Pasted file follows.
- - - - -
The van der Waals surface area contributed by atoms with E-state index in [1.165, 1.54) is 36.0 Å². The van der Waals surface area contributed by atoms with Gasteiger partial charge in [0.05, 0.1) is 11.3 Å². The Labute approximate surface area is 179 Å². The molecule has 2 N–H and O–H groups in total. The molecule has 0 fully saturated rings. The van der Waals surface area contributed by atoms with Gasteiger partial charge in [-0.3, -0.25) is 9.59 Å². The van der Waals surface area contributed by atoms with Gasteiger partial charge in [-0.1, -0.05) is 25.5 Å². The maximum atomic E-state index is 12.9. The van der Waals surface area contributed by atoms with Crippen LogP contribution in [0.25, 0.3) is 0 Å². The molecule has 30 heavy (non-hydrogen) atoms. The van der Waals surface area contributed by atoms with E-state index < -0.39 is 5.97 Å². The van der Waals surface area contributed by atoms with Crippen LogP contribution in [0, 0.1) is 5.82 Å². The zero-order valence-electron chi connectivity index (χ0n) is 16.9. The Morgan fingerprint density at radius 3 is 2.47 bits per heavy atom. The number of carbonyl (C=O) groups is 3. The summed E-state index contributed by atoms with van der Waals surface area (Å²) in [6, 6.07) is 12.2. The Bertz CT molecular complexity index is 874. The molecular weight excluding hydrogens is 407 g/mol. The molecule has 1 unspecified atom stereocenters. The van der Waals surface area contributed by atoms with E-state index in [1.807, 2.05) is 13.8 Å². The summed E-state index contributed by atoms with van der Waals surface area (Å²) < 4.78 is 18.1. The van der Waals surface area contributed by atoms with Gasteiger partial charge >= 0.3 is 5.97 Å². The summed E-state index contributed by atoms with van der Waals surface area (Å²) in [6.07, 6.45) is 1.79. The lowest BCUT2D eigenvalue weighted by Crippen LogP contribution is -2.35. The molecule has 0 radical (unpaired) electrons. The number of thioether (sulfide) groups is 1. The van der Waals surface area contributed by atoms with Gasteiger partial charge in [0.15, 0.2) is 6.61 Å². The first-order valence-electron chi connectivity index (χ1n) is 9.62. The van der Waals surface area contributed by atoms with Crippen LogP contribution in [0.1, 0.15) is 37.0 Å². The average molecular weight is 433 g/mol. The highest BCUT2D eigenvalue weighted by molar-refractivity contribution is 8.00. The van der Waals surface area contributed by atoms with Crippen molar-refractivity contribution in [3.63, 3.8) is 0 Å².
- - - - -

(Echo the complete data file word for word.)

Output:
The van der Waals surface area contributed by atoms with E-state index in [1.165, 1.54) is 36.0 Å². The van der Waals surface area contributed by atoms with Gasteiger partial charge in [0.05, 0.1) is 11.3 Å². The Labute approximate surface area is 179 Å². The molecule has 2 N–H and O–H groups in total. The molecule has 0 fully saturated rings. The van der Waals surface area contributed by atoms with Gasteiger partial charge in [-0.3, -0.25) is 9.59 Å². The van der Waals surface area contributed by atoms with Gasteiger partial charge in [-0.1, -0.05) is 25.5 Å². The maximum atomic E-state index is 12.9. The van der Waals surface area contributed by atoms with Crippen LogP contribution in [0.25, 0.3) is 0 Å². The molecule has 30 heavy (non-hydrogen) atoms. The van der Waals surface area contributed by atoms with E-state index < -0.39 is 5.97 Å². The van der Waals surface area contributed by atoms with Crippen LogP contribution in [0, 0.1) is 5.82 Å². The zero-order valence-electron chi connectivity index (χ0n) is 16.9. The Morgan fingerprint density at radius 3 is 2.47 bits per heavy atom. The number of carbonyl (C=O) groups is 3. The summed E-state index contributed by atoms with van der Waals surface area (Å²) in [6, 6.07) is 12.2. The Bertz CT molecular complexity index is 874. The molecular weight excluding hydrogens is 407 g/mol. The molecule has 1 unspecified atom stereocenters. The van der Waals surface area contributed by atoms with E-state index in [1.807, 2.05) is 13.8 Å². The summed E-state index contributed by atoms with van der Waals surface area (Å²) < 4.78 is 18.1. The van der Waals surface area contributed by atoms with Gasteiger partial charge >= 0.3 is 5.97 Å². The summed E-state index contributed by atoms with van der Waals surface area (Å²) in [6.07, 6.45) is 1.79. The lowest BCUT2D eigenvalue weighted by Crippen LogP contribution is -2.35. The molecule has 0 radical (unpaired) electrons. The number of thioether (sulfide) groups is 1. The van der Waals surface area contributed by atoms with Gasteiger partial charge in [0.15, 0.2) is 6.61 Å². The first-order valence-electron chi connectivity index (χ1n) is 9.62. The van der Waals surface area contributed by atoms with Crippen LogP contribution in [0.1, 0.15) is 37.0 Å². The average molecular weight is 433 g/mol. The highest BCUT2D eigenvalue weighted by molar-refractivity contribution is 8.00. The van der Waals surface area contributed by atoms with Crippen molar-refractivity contribution in [3.63, 3.8) is 0 Å².